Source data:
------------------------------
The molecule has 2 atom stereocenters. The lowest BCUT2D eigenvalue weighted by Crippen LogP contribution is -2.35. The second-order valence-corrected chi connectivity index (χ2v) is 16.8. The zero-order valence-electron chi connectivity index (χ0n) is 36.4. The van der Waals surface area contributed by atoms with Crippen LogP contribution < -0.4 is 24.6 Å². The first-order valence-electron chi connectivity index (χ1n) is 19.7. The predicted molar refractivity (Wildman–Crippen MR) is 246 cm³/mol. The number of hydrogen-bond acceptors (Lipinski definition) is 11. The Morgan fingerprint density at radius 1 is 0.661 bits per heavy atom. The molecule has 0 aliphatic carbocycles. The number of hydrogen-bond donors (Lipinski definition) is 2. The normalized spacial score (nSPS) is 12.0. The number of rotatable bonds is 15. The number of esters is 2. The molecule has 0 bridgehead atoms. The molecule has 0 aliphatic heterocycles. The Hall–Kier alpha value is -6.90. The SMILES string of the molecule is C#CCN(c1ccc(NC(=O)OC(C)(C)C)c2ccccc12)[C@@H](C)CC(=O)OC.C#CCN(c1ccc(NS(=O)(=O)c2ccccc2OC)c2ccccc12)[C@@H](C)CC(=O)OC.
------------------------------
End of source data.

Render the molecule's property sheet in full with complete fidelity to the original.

The molecule has 2 atom stereocenters. The lowest BCUT2D eigenvalue weighted by Crippen LogP contribution is -2.35. The second-order valence-corrected chi connectivity index (χ2v) is 16.8. The zero-order valence-electron chi connectivity index (χ0n) is 36.4. The van der Waals surface area contributed by atoms with Crippen LogP contribution < -0.4 is 24.6 Å². The first-order valence-electron chi connectivity index (χ1n) is 19.7. The predicted molar refractivity (Wildman–Crippen MR) is 246 cm³/mol. The number of hydrogen-bond acceptors (Lipinski definition) is 11. The Morgan fingerprint density at radius 1 is 0.661 bits per heavy atom. The molecule has 0 aliphatic carbocycles. The number of hydrogen-bond donors (Lipinski definition) is 2. The normalized spacial score (nSPS) is 12.0. The number of rotatable bonds is 15. The number of esters is 2. The molecule has 0 bridgehead atoms. The molecule has 0 aliphatic heterocycles. The Hall–Kier alpha value is -6.90. The SMILES string of the molecule is C#CCN(c1ccc(NC(=O)OC(C)(C)C)c2ccccc12)[C@@H](C)CC(=O)OC.C#CCN(c1ccc(NS(=O)(=O)c2ccccc2OC)c2ccccc12)[C@@H](C)CC(=O)OC.